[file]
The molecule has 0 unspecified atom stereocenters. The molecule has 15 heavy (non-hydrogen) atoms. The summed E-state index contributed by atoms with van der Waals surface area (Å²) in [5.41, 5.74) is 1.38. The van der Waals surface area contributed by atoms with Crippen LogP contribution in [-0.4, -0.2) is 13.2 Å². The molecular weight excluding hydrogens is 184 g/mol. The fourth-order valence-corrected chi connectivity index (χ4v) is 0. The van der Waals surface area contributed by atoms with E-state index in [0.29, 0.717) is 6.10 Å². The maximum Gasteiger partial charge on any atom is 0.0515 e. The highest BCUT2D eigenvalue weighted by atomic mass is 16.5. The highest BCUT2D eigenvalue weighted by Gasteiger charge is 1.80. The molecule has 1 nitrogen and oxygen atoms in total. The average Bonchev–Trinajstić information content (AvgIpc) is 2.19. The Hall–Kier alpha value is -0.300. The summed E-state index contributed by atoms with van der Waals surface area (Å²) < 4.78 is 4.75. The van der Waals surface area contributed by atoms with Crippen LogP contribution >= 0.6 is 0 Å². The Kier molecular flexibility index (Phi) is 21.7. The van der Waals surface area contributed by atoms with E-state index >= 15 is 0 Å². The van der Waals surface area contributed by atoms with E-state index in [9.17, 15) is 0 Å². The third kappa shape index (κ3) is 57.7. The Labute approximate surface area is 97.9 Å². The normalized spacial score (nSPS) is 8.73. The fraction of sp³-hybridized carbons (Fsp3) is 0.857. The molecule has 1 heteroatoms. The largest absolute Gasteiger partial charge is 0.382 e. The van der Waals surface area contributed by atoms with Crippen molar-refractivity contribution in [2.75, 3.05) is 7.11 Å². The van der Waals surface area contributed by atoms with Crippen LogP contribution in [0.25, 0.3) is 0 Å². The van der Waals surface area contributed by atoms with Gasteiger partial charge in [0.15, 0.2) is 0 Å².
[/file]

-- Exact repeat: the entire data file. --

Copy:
The molecule has 0 unspecified atom stereocenters. The molecule has 15 heavy (non-hydrogen) atoms. The summed E-state index contributed by atoms with van der Waals surface area (Å²) in [5.41, 5.74) is 1.38. The van der Waals surface area contributed by atoms with Crippen LogP contribution in [-0.4, -0.2) is 13.2 Å². The molecular weight excluding hydrogens is 184 g/mol. The fourth-order valence-corrected chi connectivity index (χ4v) is 0. The van der Waals surface area contributed by atoms with E-state index in [0.29, 0.717) is 6.10 Å². The maximum Gasteiger partial charge on any atom is 0.0515 e. The highest BCUT2D eigenvalue weighted by atomic mass is 16.5. The highest BCUT2D eigenvalue weighted by Gasteiger charge is 1.80. The molecule has 1 nitrogen and oxygen atoms in total. The average Bonchev–Trinajstić information content (AvgIpc) is 2.19. The Hall–Kier alpha value is -0.300. The summed E-state index contributed by atoms with van der Waals surface area (Å²) < 4.78 is 4.75. The van der Waals surface area contributed by atoms with Crippen LogP contribution >= 0.6 is 0 Å². The Kier molecular flexibility index (Phi) is 21.7. The van der Waals surface area contributed by atoms with E-state index >= 15 is 0 Å². The van der Waals surface area contributed by atoms with E-state index in [9.17, 15) is 0 Å². The third kappa shape index (κ3) is 57.7. The Labute approximate surface area is 97.9 Å². The normalized spacial score (nSPS) is 8.73. The fraction of sp³-hybridized carbons (Fsp3) is 0.857. The molecule has 1 heteroatoms. The largest absolute Gasteiger partial charge is 0.382 e. The van der Waals surface area contributed by atoms with Crippen molar-refractivity contribution in [2.75, 3.05) is 7.11 Å². The van der Waals surface area contributed by atoms with Crippen LogP contribution in [0.25, 0.3) is 0 Å². The van der Waals surface area contributed by atoms with Gasteiger partial charge in [0.15, 0.2) is 0 Å².